The prime minister was said have been furious after a letter from Mr Sunak calling for an easing of travel restrictions was leaked to the press last week.
Mr Johnson “ranted” about his chancellor and suggested he should be demoted to health secretary in a meeting with about a dozen officials at Downing Street, according to The Sunday Times.
Allies of Mr Sunak have insisted he remains focused on his job at No 11 amid the row but Labour described the level of dysfunction at the top of government as “disgraceful”.
Bridget Phillipson, shadow chief secretary to the Treasury, said: “The prime minister urgently needs to get a grip on the real challenges facing this country.”
The Labour MP added: “The Covid pandemic continues, tens of thousands of livelihoods are still at risk, the climate crisis threatens our planet but he’s busy picking fights with his own government and threatening to sack the chancellor. It’s completely disgraceful.”
Lib Dem leader Ed Davey told The Independent: “After the calamity of the past two years, the prime minister should look in the mirror and demote himself before worrying about the rest of them.”
Mr Sunak’s letter is said to have been sent to the PM several days before details were published. Whitehall officials blamed the oversight on No 10 staff, who apparently failed to draw the memo to his attention.
In a fit of frustration, Mr Johnson is said to have told his officials at an open meeting: “I’ve been thinking about it. Maybe it’s time we looked at Rishi as the next secretary of state for health. He could potentially do a very good job there.”
Although a reshuffle is not expected imminently, it was reported that Mr Johnson has previously considered international trade secretary Liz Truss as a potential chancellor with Jacob Rees-Mogg as her deputy.
One source said: “The PM keeps talking about Liz Truss. He’s always got on quite well with her. He thinks she’s controllable.”
The latest row over leaked comments, reportedly made in a Downing Street meeting on Monday, will do little to help strained relations between No 10 and No 11.
The chancellor is preparing for a tough spending review as he attempts to repair the public finances following the Covid-19 crisis, which could put him on a collision course with a prime minister who has promised there can be no return to austerity.
The Treasury’s review into the costs in achieving the target of “net zero” carbon emissions by 2050 has reportedly been delayed because of concerns that the government’s plans could hit taxpayers and cost the Tory Party votes.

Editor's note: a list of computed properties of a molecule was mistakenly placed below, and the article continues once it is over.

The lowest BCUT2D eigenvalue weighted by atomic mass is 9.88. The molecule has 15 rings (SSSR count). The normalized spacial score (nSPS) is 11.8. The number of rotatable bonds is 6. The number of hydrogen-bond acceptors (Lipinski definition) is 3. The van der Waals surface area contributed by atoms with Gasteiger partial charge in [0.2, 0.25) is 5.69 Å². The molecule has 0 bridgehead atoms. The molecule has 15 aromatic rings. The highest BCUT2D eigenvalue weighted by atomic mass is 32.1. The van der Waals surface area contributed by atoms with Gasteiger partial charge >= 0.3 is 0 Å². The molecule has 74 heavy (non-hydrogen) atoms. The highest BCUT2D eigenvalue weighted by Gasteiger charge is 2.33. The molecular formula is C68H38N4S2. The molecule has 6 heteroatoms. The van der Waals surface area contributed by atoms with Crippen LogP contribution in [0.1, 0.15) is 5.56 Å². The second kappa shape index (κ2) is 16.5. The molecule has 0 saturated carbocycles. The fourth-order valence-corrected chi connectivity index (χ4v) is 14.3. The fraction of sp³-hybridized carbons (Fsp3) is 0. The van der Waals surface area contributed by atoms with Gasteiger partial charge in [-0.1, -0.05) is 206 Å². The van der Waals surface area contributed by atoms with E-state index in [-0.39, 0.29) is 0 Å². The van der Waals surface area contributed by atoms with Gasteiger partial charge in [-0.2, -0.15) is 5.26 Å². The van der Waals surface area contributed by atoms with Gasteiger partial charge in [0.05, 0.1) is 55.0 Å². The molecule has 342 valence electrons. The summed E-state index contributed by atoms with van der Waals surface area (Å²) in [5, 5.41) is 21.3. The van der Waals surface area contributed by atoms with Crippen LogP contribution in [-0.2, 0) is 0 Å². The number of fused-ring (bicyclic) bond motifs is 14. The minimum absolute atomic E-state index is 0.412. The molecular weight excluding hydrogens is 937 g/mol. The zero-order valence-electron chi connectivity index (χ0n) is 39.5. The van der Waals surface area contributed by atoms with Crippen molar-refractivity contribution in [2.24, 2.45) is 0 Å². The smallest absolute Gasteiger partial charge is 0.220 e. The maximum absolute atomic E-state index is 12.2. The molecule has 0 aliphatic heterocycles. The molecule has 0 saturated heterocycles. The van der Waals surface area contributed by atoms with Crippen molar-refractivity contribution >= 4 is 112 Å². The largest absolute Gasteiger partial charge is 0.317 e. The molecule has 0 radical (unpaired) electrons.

Tory MP Craig Mackinlay, chair of a new Net Zero Scrutiny Group of backbenchers, told The Sunday Telegraph, the government’s ambition to subsidise green technologies could be seen as following Labour policy under Jeremy Corbyn.
He said: “To ape the failed policies of an extreme Labour politician does not seem to be the way of electoral success. I’m very pleased the Treasury is actually thinking of this with a financial head on rather than just a warm feeling.”
Labour urged the government to step up its game on climate crisis, accusing Mr Sunak of “dragging his feet” on a plan to pay for carbon-cutting measures.
Luke Pollard MP, shadow environment secretary, said: “We are in the decisive decade in our fight to avert catastrophic climate breakdown and we desperately need serious leadership.
“Instead, we have a prime minister who is more interested in vacuous boosterism than the hard yards of policy work … and a chancellor who is dragging his feet on publishing the crucial net-zero review.
“The government must urgently step up its game or risk failure domestically, to meet our targets, and internationally, as hosts of Cop26.”
Following reports Mr Johnson threatened to demote Mr Sunak, a Treasury source said: “The chancellor is solely focused on securing the country’s economic recovery and continuing to protect and create jobs.”
It comes as the government was condemned for refusing to rule out new licences for oil and gas in the North Sea or a new coal mine in Cumbria.
Climate minister and Cop26 summit president Alok Sharma refused to criticise plans for further fossil fuel extraction, telling The Observer: “Future [fossil fuel] licences are going to have to adhere to the fact we have committed to go to net zero by 2050 in legislation.”
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